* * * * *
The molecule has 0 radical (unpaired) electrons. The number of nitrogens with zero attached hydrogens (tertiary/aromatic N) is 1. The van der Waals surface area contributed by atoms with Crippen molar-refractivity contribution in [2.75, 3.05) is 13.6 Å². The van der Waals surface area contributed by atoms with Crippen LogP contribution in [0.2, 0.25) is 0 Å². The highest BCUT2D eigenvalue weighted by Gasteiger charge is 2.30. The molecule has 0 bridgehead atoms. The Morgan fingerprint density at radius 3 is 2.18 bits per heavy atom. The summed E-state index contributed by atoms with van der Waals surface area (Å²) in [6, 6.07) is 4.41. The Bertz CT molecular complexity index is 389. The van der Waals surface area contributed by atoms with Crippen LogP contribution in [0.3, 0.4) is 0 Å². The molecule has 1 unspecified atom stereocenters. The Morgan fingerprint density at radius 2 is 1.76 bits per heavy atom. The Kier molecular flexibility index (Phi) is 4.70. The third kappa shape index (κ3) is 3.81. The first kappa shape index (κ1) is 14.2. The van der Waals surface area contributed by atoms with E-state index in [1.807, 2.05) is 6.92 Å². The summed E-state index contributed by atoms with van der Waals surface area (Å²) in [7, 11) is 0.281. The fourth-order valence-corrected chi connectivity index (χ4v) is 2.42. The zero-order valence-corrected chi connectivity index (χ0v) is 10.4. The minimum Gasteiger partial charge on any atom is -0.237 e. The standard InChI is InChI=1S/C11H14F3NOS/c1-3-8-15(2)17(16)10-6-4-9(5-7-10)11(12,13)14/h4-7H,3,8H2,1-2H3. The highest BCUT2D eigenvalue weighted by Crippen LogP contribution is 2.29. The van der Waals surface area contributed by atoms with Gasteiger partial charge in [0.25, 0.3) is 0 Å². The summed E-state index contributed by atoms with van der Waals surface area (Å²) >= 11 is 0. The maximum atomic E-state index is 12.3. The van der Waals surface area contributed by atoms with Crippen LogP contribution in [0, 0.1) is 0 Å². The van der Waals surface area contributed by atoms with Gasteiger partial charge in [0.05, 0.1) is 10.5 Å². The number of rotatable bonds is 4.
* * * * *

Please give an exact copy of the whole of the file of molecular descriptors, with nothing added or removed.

The molecule has 0 radical (unpaired) electrons. The number of nitrogens with zero attached hydrogens (tertiary/aromatic N) is 1. The van der Waals surface area contributed by atoms with Crippen molar-refractivity contribution in [2.75, 3.05) is 13.6 Å². The van der Waals surface area contributed by atoms with Crippen LogP contribution in [0.2, 0.25) is 0 Å². The highest BCUT2D eigenvalue weighted by Gasteiger charge is 2.30. The molecule has 0 bridgehead atoms. The Morgan fingerprint density at radius 3 is 2.18 bits per heavy atom. The summed E-state index contributed by atoms with van der Waals surface area (Å²) in [6, 6.07) is 4.41. The Bertz CT molecular complexity index is 389. The van der Waals surface area contributed by atoms with Crippen LogP contribution in [0.3, 0.4) is 0 Å². The molecule has 1 unspecified atom stereocenters. The Morgan fingerprint density at radius 2 is 1.76 bits per heavy atom. The Kier molecular flexibility index (Phi) is 4.70. The third kappa shape index (κ3) is 3.81. The first kappa shape index (κ1) is 14.2. The van der Waals surface area contributed by atoms with E-state index in [1.807, 2.05) is 6.92 Å². The summed E-state index contributed by atoms with van der Waals surface area (Å²) in [7, 11) is 0.281. The fourth-order valence-corrected chi connectivity index (χ4v) is 2.42. The zero-order valence-corrected chi connectivity index (χ0v) is 10.4. The minimum Gasteiger partial charge on any atom is -0.237 e. The standard InChI is InChI=1S/C11H14F3NOS/c1-3-8-15(2)17(16)10-6-4-9(5-7-10)11(12,13)14/h4-7H,3,8H2,1-2H3. The highest BCUT2D eigenvalue weighted by Crippen LogP contribution is 2.29. The van der Waals surface area contributed by atoms with Gasteiger partial charge in [0.25, 0.3) is 0 Å². The summed E-state index contributed by atoms with van der Waals surface area (Å²) >= 11 is 0. The maximum atomic E-state index is 12.3. The van der Waals surface area contributed by atoms with Crippen LogP contribution in [0, 0.1) is 0 Å². The van der Waals surface area contributed by atoms with Gasteiger partial charge in [0.05, 0.1) is 10.5 Å². The number of rotatable bonds is 4.